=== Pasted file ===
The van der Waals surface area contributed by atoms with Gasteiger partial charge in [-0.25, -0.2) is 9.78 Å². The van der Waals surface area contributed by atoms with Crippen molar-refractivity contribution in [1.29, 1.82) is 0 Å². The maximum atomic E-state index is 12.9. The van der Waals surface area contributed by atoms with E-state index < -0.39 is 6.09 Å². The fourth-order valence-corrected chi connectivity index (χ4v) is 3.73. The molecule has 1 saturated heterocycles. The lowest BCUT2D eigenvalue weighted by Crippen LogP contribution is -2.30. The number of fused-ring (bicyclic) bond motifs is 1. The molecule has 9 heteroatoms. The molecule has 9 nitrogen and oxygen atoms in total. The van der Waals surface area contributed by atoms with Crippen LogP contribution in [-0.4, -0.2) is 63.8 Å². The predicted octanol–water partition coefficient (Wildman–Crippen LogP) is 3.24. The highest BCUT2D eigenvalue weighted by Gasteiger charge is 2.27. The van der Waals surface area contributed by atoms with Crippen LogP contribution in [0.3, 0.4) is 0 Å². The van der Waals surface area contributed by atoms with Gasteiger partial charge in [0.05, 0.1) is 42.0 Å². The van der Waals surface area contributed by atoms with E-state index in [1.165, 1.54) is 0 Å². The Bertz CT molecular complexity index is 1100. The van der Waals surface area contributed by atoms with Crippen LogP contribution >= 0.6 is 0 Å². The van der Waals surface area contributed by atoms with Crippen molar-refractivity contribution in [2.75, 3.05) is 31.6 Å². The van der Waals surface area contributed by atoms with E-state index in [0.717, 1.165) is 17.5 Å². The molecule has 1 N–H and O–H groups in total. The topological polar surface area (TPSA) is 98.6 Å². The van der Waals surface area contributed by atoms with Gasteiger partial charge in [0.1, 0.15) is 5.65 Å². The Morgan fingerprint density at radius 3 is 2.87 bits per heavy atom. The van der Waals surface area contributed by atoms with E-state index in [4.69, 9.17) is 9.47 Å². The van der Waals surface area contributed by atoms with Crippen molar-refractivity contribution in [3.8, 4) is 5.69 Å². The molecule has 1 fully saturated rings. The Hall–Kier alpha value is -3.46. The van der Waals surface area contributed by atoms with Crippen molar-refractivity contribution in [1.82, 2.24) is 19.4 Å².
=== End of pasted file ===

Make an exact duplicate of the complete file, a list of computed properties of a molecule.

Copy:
The van der Waals surface area contributed by atoms with Gasteiger partial charge in [-0.25, -0.2) is 9.78 Å². The van der Waals surface area contributed by atoms with Crippen molar-refractivity contribution in [1.29, 1.82) is 0 Å². The maximum atomic E-state index is 12.9. The van der Waals surface area contributed by atoms with E-state index < -0.39 is 6.09 Å². The fourth-order valence-corrected chi connectivity index (χ4v) is 3.73. The molecule has 1 saturated heterocycles. The lowest BCUT2D eigenvalue weighted by Crippen LogP contribution is -2.30. The number of fused-ring (bicyclic) bond motifs is 1. The molecule has 9 heteroatoms. The molecule has 9 nitrogen and oxygen atoms in total. The van der Waals surface area contributed by atoms with Crippen LogP contribution in [-0.4, -0.2) is 63.8 Å². The predicted octanol–water partition coefficient (Wildman–Crippen LogP) is 3.24. The highest BCUT2D eigenvalue weighted by Gasteiger charge is 2.27. The van der Waals surface area contributed by atoms with Crippen LogP contribution in [0.3, 0.4) is 0 Å². The van der Waals surface area contributed by atoms with Gasteiger partial charge in [0.05, 0.1) is 42.0 Å². The van der Waals surface area contributed by atoms with E-state index in [1.165, 1.54) is 0 Å². The Bertz CT molecular complexity index is 1100. The van der Waals surface area contributed by atoms with Crippen LogP contribution >= 0.6 is 0 Å². The van der Waals surface area contributed by atoms with Crippen molar-refractivity contribution in [2.75, 3.05) is 31.6 Å². The van der Waals surface area contributed by atoms with E-state index in [0.717, 1.165) is 17.5 Å². The molecule has 1 N–H and O–H groups in total. The topological polar surface area (TPSA) is 98.6 Å². The van der Waals surface area contributed by atoms with Gasteiger partial charge in [0.1, 0.15) is 5.65 Å². The Morgan fingerprint density at radius 3 is 2.87 bits per heavy atom. The van der Waals surface area contributed by atoms with E-state index in [4.69, 9.17) is 9.47 Å². The van der Waals surface area contributed by atoms with Crippen molar-refractivity contribution in [3.8, 4) is 5.69 Å². The molecule has 1 fully saturated rings. The Hall–Kier alpha value is -3.46. The van der Waals surface area contributed by atoms with Crippen molar-refractivity contribution in [1.82, 2.24) is 19.4 Å².